1311    >>> x.append("fermat")   # append to end of list
1312    >>> x
1313    [4, 7, 10, 'lagrange', 'fermat']
1314    >>> del x[3]             # delete entry 3 from list
1315    >>> x
1316    [4, 7, 10, 'fermat']
1317    >>> v = primes(10000)
1318    >>> len(v)    # this is pi(10000)
1319    1229
1320    >>> len([x for x in v if x < 1000])   # pi(1000)
1321    168
1322    >>> len([x for x in v if x < 5000])   # pi(5000)
1323    669
1324    >>> x=(1, 2, 3)       # creation
1325    >>> x[1]
1326    2
1327    >>> (1, 2, 3) + (4, 5, 6)  # concatenation
1328    (1, 2, 3, 4, 5, 6)
1329    >>> (a, b) = (1, 2)        # assignment assigns to each member
1330    >>> print a, b
1331    1 2
1332    >>> for (c, d) in [(1,2), (5,6)]:
1333    ...     print c, d
1334    1 2
1335    5 6
1336    >>> x = 1, 2          # parentheses optional in creation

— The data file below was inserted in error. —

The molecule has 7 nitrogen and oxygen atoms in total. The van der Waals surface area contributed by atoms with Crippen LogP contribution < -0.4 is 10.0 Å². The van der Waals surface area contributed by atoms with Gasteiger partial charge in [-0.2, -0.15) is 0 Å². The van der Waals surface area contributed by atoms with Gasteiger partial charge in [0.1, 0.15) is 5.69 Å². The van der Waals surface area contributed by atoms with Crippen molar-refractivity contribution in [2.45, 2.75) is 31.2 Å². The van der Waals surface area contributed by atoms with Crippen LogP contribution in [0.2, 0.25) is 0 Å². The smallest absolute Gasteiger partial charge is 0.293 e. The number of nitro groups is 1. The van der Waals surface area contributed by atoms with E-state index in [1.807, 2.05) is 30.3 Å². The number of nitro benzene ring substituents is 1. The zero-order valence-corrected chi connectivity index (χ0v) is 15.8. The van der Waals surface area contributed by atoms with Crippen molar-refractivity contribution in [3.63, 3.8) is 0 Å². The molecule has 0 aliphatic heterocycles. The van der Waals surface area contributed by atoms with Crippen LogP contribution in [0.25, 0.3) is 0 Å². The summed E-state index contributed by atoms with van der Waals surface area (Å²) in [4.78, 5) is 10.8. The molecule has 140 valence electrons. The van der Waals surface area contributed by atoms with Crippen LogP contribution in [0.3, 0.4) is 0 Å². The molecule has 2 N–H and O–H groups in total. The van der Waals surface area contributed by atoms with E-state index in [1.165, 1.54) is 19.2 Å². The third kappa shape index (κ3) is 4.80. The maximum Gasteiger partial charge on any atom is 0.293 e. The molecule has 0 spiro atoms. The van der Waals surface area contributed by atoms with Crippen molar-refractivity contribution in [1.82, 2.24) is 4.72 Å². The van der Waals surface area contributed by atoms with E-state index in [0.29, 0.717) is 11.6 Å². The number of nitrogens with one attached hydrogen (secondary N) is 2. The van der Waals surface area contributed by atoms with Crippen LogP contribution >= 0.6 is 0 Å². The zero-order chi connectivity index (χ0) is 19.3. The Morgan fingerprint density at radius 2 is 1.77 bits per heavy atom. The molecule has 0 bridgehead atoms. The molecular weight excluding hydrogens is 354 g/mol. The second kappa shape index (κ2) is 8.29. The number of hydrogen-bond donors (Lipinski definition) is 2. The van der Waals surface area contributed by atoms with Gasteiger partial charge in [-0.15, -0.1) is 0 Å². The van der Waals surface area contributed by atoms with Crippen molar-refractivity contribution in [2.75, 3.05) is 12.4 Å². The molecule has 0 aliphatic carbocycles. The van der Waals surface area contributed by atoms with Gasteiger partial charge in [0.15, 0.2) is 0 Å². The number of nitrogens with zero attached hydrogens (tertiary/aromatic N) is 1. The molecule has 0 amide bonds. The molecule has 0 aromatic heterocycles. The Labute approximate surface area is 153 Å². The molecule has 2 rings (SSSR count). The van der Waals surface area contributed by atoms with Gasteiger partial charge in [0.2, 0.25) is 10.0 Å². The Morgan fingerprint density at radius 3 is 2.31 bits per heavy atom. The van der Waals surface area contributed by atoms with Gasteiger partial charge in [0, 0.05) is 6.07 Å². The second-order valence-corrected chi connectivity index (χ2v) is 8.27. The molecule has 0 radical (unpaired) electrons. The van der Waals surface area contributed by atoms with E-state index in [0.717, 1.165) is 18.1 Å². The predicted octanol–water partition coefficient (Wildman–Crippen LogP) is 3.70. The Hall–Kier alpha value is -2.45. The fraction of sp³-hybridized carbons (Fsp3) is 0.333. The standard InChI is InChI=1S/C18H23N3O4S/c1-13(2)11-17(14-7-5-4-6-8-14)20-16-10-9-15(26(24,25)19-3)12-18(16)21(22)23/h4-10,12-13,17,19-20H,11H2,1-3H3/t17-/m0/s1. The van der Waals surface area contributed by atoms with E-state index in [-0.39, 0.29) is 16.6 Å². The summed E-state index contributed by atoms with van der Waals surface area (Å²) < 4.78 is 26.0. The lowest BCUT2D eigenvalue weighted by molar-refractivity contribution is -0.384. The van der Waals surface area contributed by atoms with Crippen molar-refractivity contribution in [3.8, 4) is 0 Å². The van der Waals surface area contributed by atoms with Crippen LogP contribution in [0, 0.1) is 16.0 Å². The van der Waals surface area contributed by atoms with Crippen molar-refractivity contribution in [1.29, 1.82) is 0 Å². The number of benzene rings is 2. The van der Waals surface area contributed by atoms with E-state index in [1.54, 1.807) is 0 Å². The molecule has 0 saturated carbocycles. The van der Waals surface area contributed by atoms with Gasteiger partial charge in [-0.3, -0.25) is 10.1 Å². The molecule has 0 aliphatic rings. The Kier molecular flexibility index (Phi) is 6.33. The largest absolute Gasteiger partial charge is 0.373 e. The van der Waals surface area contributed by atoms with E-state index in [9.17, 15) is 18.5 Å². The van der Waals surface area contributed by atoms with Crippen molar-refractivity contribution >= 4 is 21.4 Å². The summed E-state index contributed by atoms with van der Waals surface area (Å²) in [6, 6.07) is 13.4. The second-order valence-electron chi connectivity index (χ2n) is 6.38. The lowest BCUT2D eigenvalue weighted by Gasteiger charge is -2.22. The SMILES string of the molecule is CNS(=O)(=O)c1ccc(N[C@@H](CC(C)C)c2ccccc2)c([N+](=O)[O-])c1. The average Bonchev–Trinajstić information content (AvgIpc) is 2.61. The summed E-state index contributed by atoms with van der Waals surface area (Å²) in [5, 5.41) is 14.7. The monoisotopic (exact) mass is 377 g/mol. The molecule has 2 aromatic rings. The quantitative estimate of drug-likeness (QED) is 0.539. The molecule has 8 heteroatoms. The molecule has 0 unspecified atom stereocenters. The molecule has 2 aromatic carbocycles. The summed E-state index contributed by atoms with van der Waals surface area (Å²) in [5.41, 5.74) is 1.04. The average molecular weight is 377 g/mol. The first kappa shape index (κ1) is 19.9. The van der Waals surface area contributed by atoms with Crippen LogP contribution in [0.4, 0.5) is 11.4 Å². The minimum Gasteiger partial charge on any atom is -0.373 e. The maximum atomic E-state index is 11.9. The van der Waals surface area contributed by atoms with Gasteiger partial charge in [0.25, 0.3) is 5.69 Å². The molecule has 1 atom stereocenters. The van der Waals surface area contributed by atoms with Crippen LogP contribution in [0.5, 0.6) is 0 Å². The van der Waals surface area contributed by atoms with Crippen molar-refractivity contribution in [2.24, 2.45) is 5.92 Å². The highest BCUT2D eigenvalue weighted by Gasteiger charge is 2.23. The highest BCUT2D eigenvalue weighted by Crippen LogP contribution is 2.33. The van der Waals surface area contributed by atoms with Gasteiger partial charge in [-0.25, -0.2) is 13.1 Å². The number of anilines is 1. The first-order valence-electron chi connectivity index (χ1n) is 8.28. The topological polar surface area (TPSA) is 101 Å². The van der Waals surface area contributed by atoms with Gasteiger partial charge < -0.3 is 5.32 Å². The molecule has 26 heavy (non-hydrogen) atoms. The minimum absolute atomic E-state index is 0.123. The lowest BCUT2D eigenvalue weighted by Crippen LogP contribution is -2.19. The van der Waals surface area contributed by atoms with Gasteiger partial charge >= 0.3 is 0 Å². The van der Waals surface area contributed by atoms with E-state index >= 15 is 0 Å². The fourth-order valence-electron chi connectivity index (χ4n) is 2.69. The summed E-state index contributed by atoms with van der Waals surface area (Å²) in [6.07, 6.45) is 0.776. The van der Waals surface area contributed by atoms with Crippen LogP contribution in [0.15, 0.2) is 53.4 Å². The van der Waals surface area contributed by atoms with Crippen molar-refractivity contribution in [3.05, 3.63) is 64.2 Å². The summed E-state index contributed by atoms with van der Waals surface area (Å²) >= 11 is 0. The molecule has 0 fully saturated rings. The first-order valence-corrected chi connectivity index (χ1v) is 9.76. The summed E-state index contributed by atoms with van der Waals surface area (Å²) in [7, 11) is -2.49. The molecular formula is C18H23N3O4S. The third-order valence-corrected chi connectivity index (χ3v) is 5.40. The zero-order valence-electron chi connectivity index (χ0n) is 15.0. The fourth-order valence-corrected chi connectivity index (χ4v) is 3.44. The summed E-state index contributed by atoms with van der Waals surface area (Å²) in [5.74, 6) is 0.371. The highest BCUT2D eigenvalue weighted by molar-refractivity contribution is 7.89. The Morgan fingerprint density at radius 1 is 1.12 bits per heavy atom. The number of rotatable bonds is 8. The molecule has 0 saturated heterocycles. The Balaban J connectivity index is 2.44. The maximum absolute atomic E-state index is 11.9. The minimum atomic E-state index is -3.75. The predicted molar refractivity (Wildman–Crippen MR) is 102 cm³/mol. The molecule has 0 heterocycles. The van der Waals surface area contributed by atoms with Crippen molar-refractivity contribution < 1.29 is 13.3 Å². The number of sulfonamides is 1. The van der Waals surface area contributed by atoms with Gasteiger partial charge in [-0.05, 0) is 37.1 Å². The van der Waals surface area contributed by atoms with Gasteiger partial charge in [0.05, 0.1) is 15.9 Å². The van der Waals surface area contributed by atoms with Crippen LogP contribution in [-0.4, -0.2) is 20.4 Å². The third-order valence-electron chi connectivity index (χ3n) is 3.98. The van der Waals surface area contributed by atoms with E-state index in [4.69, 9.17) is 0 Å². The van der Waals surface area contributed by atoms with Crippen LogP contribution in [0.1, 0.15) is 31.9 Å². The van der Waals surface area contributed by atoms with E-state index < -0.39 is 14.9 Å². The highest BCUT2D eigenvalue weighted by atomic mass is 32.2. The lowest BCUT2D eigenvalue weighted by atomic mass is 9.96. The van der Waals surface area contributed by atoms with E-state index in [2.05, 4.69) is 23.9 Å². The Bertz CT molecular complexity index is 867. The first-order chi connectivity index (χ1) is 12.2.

1337    >>> x
1338    (1, 2)
1339    >>> c, d = x          # parentheses also optional
1340    >>> print c, d
1341    1 2
1342    >>> P = [p for p in range(200000) if is_pseudoprime(p)]
1343    >>> Q = primes(200000)
1344    >>> R = [x for x in P if not (x in Q)]; print R
1345    [29341, 46657, 75361, 115921, 162401]
1346    >>> [n for n in R if is_pseudoprime(n,[2,3,5,7,11,13])]
1347    [162401]
1348    >>> factor(162401)
1349    [(17, 1), (41, 1), (233, 1)]
1350    >>> p = random_prime(50)
1351    >>> p
1352    13537669335668960267902317758600526039222634416221L #rand
1353    >>> n, npow = dh_init(p)
1354    >>> n
1355    8520467863827253595224582066095474547602956490963L  #rand
1356    >>> npow
1357    3206478875002439975737792666147199399141965887602L  #rand
1358    >>> m, mpow = dh_init(p)
1359    >>> m
1360    3533715181946048754332697897996834077726943413544L  #rand
1361    >>> mpow
1362    3465862701820513569217254081716392362462604355024L  #rand
1363    >>> dh_secret(p, n, mpow)
1364    12931853037327712933053975672241775629043437267478L #rand
1365    >>> dh_secret(p, m, npow)
1366    12931853037327712933053975672241775629043437267478L #rand
1367    >>> prove_associative()
1368    Associative?
1369    True
1370    >>> len(primes(10000))
1371    1229
1372    >>> 10000/log(10000)
1373    1085.73620476
1374    >>> powermod(3,45,100)
1375    43
1376    >>> inversemod(37, 112)
1377    109
1378    >>> powermod(102, 70, 113)